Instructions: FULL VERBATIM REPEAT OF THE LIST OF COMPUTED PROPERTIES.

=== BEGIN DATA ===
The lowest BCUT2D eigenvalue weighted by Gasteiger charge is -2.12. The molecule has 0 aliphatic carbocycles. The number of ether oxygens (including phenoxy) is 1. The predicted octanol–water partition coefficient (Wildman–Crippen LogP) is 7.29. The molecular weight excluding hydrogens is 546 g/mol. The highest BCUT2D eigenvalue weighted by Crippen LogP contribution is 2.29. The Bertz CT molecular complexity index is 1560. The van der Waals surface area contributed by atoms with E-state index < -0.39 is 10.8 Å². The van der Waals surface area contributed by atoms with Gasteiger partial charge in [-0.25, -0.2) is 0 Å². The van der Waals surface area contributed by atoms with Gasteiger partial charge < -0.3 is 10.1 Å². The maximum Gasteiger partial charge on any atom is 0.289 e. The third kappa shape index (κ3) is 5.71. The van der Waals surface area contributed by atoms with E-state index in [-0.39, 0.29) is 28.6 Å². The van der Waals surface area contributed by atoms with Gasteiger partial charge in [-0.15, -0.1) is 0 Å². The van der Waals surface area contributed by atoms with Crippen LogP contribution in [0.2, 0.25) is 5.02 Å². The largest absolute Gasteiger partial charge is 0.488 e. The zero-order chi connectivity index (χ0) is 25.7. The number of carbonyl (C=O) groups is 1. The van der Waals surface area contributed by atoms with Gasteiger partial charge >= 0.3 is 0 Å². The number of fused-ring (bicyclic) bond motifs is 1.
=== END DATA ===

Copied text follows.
The lowest BCUT2D eigenvalue weighted by Gasteiger charge is -2.12. The molecule has 0 aliphatic carbocycles. The number of ether oxygens (including phenoxy) is 1. The predicted octanol–water partition coefficient (Wildman–Crippen LogP) is 7.29. The molecular weight excluding hydrogens is 546 g/mol. The highest BCUT2D eigenvalue weighted by Crippen LogP contribution is 2.29. The Bertz CT molecular complexity index is 1560. The van der Waals surface area contributed by atoms with E-state index < -0.39 is 10.8 Å². The van der Waals surface area contributed by atoms with Gasteiger partial charge in [-0.25, -0.2) is 0 Å². The van der Waals surface area contributed by atoms with Gasteiger partial charge < -0.3 is 10.1 Å². The maximum Gasteiger partial charge on any atom is 0.289 e. The third kappa shape index (κ3) is 5.71. The van der Waals surface area contributed by atoms with E-state index in [-0.39, 0.29) is 28.6 Å². The van der Waals surface area contributed by atoms with Gasteiger partial charge in [-0.15, -0.1) is 0 Å². The van der Waals surface area contributed by atoms with Crippen LogP contribution in [0.2, 0.25) is 5.02 Å². The largest absolute Gasteiger partial charge is 0.488 e. The zero-order chi connectivity index (χ0) is 25.7. The number of carbonyl (C=O) groups is 1. The van der Waals surface area contributed by atoms with Gasteiger partial charge >= 0.3 is 0 Å². The number of fused-ring (bicyclic) bond motifs is 1.